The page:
May 18


Ballet, Me, and THE OTHER SIDE OF PERFECT by Mariko Turk

Growing up, I loved to dance. I wasn’t nearly good enough to be on the professional track, but I loved it nonetheless, and I vividly remember the moment I found out from my ballet teacher that I would be going on pointe. (Quick pause for context: graduating from soft ballet slippers to pointe shoes that allow you to dance on your toes is a huge deal for young dancers. It can’t happen right away because you need to develop ankle strength and a solid enough technique to do it safely.)So one winter when I was about to turn 12, my dance teacher gave me a Christmas ornament of a ballerina in a sparkling pink tutu. On the back, in gold gel pen, she’d written: “Mariko, you have earned your pointe shoes.” Of all the Christmas gifts I’ve ever received, this was the most magical. I’d seen ballet dancers on pointe, and when they lifted onto their toes, they became sublime, otherworldly creatures—enchanted swans and fairies and firebirds. Now, I thought, it was my turn.

Well, fast forward a few months and pointe was super hard. I pretty much hated it! I have tapered feet and average arches—both things that make pointe work more difficult. Also, I was too busy watching X-Files and VHS recordings of the Tony Awards that my grandma sent to me to practice outside of class. I kept dancing, but I ended up quitting pointe before my senior year of high school. But every Christmas—even to this day, 24 years later—when I turn over that ballerina ornament and read those golden words, I still feel the thrill, the magic I felt when I was 12. Because ballet is still so magical to me, despite all its very real problems.

I became more aware of ballet’s longstanding issues with race—the lack of diversity in professional companies and the racist stereotypes in so many beloved, classical ballets—when I was getting my PhD in English with a focus on children’s literature. A lot of my academic work involved revisiting beloved yet problematic children’s classics, and I became fascinated with how people (myself included) grapple with the ugly parts of the things they love. I began to wonder: If ballet perpetuates racist stereotypes and disadvantages dancers of color, does that mean I shouldn’t love it? And if I do still love and support it, what does that mean about me? My answers to these questions were never clear cut, but I continued to explore them in seminar papers, articles, and my dissertation.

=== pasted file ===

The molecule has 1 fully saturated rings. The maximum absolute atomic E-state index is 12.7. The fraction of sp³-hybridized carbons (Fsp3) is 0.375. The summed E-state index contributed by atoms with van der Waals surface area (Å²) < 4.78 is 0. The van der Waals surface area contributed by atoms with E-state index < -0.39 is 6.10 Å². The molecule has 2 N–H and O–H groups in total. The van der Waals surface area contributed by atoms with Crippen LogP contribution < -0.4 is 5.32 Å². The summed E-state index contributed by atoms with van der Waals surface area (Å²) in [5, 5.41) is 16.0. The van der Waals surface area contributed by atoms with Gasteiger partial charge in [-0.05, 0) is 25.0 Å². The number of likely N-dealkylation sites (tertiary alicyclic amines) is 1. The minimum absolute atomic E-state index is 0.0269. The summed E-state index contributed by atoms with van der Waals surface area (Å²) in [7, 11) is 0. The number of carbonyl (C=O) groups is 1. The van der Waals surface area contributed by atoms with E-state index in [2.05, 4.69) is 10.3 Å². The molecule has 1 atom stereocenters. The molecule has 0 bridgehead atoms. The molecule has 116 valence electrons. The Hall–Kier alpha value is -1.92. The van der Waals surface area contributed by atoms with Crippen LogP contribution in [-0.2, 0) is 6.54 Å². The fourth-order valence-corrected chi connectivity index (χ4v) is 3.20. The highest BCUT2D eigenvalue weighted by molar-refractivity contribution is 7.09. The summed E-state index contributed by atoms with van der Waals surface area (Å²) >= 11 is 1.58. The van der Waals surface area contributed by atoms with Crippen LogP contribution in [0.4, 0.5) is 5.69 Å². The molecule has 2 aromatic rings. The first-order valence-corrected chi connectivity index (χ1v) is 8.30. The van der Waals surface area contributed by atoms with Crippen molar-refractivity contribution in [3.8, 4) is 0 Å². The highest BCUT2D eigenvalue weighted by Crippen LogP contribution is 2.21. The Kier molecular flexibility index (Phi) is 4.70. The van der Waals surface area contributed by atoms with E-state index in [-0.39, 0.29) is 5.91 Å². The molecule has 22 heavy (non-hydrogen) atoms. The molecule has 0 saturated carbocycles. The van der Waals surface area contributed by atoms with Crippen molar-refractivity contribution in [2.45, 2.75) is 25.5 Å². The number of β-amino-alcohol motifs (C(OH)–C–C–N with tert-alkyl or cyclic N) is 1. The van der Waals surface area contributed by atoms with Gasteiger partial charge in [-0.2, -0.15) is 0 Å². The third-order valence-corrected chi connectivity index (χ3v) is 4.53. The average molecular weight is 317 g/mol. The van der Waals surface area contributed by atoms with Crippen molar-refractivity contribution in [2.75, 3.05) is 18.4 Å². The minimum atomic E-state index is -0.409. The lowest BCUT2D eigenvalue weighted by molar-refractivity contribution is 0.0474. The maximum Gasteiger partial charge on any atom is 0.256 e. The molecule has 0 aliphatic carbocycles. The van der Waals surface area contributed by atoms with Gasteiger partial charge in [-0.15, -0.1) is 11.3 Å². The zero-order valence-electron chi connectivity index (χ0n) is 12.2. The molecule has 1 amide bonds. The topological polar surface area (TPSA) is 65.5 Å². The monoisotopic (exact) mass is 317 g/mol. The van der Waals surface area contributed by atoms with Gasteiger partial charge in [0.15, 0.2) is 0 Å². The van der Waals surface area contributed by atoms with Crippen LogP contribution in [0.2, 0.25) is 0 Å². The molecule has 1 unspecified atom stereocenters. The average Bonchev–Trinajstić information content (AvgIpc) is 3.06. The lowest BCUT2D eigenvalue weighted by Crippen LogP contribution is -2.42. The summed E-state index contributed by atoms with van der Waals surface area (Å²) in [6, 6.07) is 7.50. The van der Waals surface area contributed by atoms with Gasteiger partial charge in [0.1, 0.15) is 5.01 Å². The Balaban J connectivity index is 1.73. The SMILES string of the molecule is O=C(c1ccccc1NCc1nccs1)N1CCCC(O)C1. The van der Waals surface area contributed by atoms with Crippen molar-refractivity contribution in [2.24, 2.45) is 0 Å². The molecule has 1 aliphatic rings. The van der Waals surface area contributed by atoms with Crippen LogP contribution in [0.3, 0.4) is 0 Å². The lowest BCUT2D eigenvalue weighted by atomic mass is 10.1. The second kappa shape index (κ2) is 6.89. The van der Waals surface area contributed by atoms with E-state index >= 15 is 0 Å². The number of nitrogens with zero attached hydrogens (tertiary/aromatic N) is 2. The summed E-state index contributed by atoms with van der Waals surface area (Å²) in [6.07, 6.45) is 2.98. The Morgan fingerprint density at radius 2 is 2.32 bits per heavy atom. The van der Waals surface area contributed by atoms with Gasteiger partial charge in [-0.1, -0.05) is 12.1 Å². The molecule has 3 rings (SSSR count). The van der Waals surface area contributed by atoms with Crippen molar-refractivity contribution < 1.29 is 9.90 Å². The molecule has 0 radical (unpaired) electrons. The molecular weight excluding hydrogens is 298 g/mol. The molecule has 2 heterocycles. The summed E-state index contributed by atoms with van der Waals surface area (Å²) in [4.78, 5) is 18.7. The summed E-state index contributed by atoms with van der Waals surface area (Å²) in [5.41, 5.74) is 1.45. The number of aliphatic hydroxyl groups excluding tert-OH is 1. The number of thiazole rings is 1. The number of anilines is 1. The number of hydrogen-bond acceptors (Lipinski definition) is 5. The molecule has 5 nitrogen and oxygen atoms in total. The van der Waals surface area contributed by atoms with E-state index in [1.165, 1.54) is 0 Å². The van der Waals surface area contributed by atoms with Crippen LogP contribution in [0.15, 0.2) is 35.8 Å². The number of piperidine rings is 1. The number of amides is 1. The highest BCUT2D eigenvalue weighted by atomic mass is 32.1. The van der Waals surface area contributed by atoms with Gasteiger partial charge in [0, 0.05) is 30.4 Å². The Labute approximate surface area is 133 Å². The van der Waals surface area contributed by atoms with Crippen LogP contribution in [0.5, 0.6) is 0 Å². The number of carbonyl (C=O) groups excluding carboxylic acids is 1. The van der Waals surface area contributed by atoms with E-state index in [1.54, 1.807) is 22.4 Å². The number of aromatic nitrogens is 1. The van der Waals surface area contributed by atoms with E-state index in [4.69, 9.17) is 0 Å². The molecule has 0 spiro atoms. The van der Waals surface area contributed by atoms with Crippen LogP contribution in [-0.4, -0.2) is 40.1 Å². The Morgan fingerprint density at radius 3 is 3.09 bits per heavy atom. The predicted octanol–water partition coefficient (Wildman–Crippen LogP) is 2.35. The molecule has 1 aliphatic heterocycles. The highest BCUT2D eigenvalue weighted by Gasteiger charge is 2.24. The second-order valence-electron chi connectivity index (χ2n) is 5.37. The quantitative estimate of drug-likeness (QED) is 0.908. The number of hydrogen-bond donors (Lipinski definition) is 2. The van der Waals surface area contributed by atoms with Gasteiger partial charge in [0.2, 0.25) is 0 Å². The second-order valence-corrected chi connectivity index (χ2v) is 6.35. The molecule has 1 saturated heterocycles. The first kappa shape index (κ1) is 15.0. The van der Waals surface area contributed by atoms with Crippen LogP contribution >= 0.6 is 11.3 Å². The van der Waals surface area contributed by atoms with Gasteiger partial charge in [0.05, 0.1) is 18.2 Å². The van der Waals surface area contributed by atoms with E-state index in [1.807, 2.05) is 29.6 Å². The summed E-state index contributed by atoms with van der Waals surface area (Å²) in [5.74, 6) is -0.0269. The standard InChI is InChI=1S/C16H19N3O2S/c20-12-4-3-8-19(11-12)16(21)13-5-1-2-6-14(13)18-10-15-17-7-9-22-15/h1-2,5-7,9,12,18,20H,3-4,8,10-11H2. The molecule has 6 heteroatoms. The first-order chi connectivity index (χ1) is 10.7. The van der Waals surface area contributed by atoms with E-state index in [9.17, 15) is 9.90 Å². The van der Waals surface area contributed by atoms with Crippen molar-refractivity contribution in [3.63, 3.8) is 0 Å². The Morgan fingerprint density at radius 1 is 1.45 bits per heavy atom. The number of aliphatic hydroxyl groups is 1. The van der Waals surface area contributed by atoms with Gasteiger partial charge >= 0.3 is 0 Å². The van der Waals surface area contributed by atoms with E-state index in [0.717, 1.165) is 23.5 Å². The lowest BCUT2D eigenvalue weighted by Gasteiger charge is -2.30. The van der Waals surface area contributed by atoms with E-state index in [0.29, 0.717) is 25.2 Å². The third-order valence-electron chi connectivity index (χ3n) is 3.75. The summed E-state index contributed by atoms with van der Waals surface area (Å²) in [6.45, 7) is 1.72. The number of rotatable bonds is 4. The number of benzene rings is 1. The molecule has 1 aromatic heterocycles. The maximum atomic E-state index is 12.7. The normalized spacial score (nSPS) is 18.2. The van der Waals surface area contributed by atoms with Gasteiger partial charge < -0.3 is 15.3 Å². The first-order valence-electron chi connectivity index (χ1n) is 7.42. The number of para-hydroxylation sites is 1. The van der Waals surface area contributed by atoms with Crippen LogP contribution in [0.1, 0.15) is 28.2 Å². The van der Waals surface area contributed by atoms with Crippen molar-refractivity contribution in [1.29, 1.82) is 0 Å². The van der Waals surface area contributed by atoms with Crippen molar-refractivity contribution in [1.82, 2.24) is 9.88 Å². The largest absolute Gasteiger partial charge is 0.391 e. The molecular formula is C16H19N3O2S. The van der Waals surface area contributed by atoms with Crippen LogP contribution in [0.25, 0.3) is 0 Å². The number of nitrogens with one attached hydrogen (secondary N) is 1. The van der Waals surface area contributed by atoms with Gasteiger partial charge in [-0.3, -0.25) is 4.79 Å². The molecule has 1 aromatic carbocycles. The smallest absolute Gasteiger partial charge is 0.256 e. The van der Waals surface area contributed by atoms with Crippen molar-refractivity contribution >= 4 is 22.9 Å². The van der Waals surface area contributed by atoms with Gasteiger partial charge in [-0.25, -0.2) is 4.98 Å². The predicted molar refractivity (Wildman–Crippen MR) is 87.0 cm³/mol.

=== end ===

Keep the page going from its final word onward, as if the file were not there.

After graduating, I decided that I wanted to take a break from analyzing books for young people and try writing one of my own. And guess what? I found that it was as hard as pointe was all those years ago!  But I didn’t want to quit this time. To make sure I stuck with it, I decided I had to tell a story that drew on my own memories, experiences, and passions as much as possible. That way, I’d never run out of inspiration. So I thought about what story I wanted to tell. I thought about dancing—how difficult and rewarding it was. I thought about the joy and camaraderie of performing on stage in my high school musicals. I thought about breaking my leg while doing fouetté turns right after graduating from college and the long recovery that followed. I thought about how grateful I was that the injury happened in my twenties and not my teens, when I would have missed out on so much.

Alongside all these memories, the question that shaped my academic work kept coming up: how do people grapple with the ugly parts of the things they love? I started imagining what would happen if a 16-year-old half-Japanese girl who dreamed of dancing ballet professionally suffered a career-ending injury. What would happen if she had to deal with losing something she loved with all her heart and with questioning whether she ever should have loved it in the first place?

Her story broke my heart and pieced it back together again. Her story is THE OTHER SIDE OF PEFECT, and I hope that you love it as much as I do.

Mariko Turk teaches writing and rhetoric classes and works as a writing tutor at the University of Colorado Boulder. She received her PhD in English from the University of Florida, with a concentration in children’s literature. The Other Side of Perfectis her debut novel.